landscape in campus design

5 Essential Roles for Landscape in Campus Design

It’s that time of year again. Many students across the U.S. and Canada are headed back to school — some stepping on college campuses for the first time. The images that populate our television screens and electronic devices are familiar:  groups of backpack laden students make their way through the central quad, sprawl books and computers on campus lawns, and stop and mingle on the mall. But images can be deceiving. While landscapes often evoke this type of campus imagery, they also have many functional roles to play in campus planning, several of which are evolving as academia adapts to shifting societal norms and environmental imperatives. In this post, I’ll explore five essential roles that landscape can play on today’s campus.

The site for the Jim Pattison Centre was selected to minimize the need for additional hardscape and maximize the opportunity to protect and restore native vegetation.
Site selection can minimize the need for additional hardscape and maximize opportunity to protect and restore native vegetation.

1. Landscape as Sustainability Catalyst

Back when LEED was new, universities were able to get a lot of prestige from achieving LEED certification. Today, it is less the exception, more the norm, and many institutions are realizing they have to move beyond systems that focus on simply doing less harm. More and more universities are prioritizing net zero and regenerative campus design goals. Perhaps not surprisingly, landscapes are perfect candidates for supporting these environmental initiatives. To meet the moment, we are dusting off some of the old “passive” design techniques from the 70s and considering things like shelter belts and tree canopy shading that have a lot to contribute to net zero approaches.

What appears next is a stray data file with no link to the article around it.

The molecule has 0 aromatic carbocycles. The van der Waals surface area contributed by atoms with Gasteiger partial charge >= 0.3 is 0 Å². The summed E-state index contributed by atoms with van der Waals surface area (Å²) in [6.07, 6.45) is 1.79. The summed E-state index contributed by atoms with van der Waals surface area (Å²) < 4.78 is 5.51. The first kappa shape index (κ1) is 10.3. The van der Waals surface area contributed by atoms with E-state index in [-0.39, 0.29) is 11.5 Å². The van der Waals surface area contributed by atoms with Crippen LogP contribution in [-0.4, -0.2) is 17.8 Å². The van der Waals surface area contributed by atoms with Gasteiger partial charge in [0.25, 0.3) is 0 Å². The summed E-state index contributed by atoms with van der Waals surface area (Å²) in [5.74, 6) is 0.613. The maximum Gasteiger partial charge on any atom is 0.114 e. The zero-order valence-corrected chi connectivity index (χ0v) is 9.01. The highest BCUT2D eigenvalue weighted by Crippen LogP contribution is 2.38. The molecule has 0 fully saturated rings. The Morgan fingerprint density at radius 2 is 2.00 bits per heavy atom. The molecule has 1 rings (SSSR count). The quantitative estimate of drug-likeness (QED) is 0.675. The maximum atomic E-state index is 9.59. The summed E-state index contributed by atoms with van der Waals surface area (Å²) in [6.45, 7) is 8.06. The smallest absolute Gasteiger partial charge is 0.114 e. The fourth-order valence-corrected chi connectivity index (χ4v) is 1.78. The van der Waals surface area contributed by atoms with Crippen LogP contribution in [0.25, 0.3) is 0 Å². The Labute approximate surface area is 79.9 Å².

Many traditional landscape elements are extremely functional from an environmental perspective. Healthy plants and soil are one of the most effective and cost efficient ways of sequestering carbon. However, not all plants are created equal which calls into question some traditional campus features, such as large areas of lawn. Critical analysis is required to find the right balance of usability with performance. Landscapes serve an important function in attracting prospective students and their parents, but we also need to think about how to get multiple layers of functionality out of campus open space. Sports fields can reduce storm water runoff. Sites can be designed to get maximum use of limited hardscape and protect and restore native vegetation. Just because a landscape is historic or iconic, doesn’t mean it cannot support sustainable features. University of Chicago’s main quad — which removed vehicular traffic and installed large areas of permeable paving — is one example of this.

Brendan Iribe Center rooftop park
The rooftop park at the Brendan Iribe Center is a great example of getting value out of rooftop space.

2. Landscape as Wellness Driver